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New AFI enhances readiness

PETERSON AIR FORCE BASE, Colo. -- A newly adopted Air Force Instruction offers a formalized framework to develop resiliency in Airmen.

The Comprehensive Airman Fitness program, outlined in the newly published AFI 90-506, addresses resilience in individuals, families and communities across the Air Force. It also approaches fitness as a combination of mental, physical, spiritual and social readiness.

"Comprehensive Airman Fitness is a philosophy and not a program," said Bev Price, 21st Space Wing community support coordinator. "It is an approach to balance the demands of personal and professional life and helps create optimism."

The wingman concept will be taken further with the new AFI. Airmen will now be required to complete four hours of resiliency training during each calendar year and participate in two wingman days.

Wingman days are designed to allow Airmen a chance to receive necessary training then break for a service project or fun, organized activity. The purpose is to get to know one another outside of the work environment and address the pillars of wellness.

"Wingman days give Airmen a chance to pause in their daily activities to get to know each other better," said Price. "With more interaction comes camaraderie which helps build unit wellness."

The next 21st Space Wing wingman day is scheduled for May 15 and will be held in conjunction with the Sexual Assault Prevention and Response down day, in order to increase cohesiveness and discussion within units.

This year, many wingman days will be facilitated by the new master resiliency trainers. These unit trainers help Airmen at Peterson learn skills that aid in situational awareness and develop decision making.

Peterson has many master resiliency trainers assigned to several units across the installation including the 21st Communications Squadron, which holds resiliency trainings in compliance with the new AFI. Master Sgt. Americo Galdeano 721st Communications Squadron Plans Branch NCOIC, became involved when his unit nominated him to attend one of the first courses offered on stress management.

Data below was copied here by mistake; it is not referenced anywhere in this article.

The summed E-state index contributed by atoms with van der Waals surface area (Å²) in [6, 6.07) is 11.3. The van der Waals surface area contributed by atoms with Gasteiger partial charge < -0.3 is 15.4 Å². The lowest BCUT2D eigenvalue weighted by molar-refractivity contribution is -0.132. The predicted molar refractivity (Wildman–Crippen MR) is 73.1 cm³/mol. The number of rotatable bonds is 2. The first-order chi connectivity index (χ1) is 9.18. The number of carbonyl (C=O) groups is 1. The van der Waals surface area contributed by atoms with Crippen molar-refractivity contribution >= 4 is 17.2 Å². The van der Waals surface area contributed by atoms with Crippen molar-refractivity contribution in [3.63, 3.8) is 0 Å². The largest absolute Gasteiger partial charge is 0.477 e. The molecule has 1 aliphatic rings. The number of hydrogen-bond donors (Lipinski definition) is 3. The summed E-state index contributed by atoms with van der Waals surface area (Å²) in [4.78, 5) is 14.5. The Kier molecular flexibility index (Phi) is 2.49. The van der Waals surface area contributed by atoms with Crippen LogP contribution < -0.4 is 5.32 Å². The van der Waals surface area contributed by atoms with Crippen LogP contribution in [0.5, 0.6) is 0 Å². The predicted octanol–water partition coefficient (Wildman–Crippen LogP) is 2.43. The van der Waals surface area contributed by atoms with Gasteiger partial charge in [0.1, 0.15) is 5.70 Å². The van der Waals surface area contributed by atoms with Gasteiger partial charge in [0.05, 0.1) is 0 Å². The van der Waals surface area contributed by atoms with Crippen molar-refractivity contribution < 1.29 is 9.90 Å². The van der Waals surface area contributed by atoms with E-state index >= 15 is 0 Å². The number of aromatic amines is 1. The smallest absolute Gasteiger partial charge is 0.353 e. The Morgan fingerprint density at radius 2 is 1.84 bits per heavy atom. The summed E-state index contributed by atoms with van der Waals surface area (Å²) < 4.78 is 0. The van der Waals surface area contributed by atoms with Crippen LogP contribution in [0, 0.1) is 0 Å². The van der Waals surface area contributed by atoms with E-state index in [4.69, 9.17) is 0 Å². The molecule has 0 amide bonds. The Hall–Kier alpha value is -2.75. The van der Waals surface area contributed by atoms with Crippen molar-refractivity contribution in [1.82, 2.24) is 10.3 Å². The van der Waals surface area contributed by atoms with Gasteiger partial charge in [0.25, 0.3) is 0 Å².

"I found the skills learned during the training to be highly effective," said Galdeano. "Being able to find your own strengths to get through the daily grind is the key to staying resilient."

Galdeano's enthusiasm has carried him forward to become a master resiliency trainer for his unit where he conducts training for incoming Airmen.

"Training incoming Airmen on these skills is important to me," Galdeano continued. "People work better as a team, and Wingman day and skills training reinforce social interaction that is so important for Airman Fitness and our overall well-being."

The Air Force has recognized that resiliency and readiness often starts at home. The new AFI specifically includes key spouses as personnel that require training. These spouses are the conduit for communication between unit commanders and unit's families.

To optimize fitness and readiness at work, home and the community, trained key spouses equip families with tools to use at home. Families can practice wingman concepts together to strengthen readiness. The recent camps for military children have been giving aspects of resiliency training for military children.

"Kids also need resiliency skills for when Mom or Dad deploy," said Price. "When the family all speaks the same lingo it helps reinforce the skills needed for resiliency. The language of resilience can be a common thread within families to help them cope. It also helps reinforce these skills and makes them second nature when used on a daily basis."

"The Air Force is a 24/7 operation. You live and breathe it and adjusting to the lifestyle can be hard for everyone; resiliency can help," said Price.

For more information on resiliency training and Wingman day, contact Price at 556-6768.

Peterson SFB Schriever SFBCheyenne Mountain SFSThule AB New Boston SFS Kaena Point SFS Maui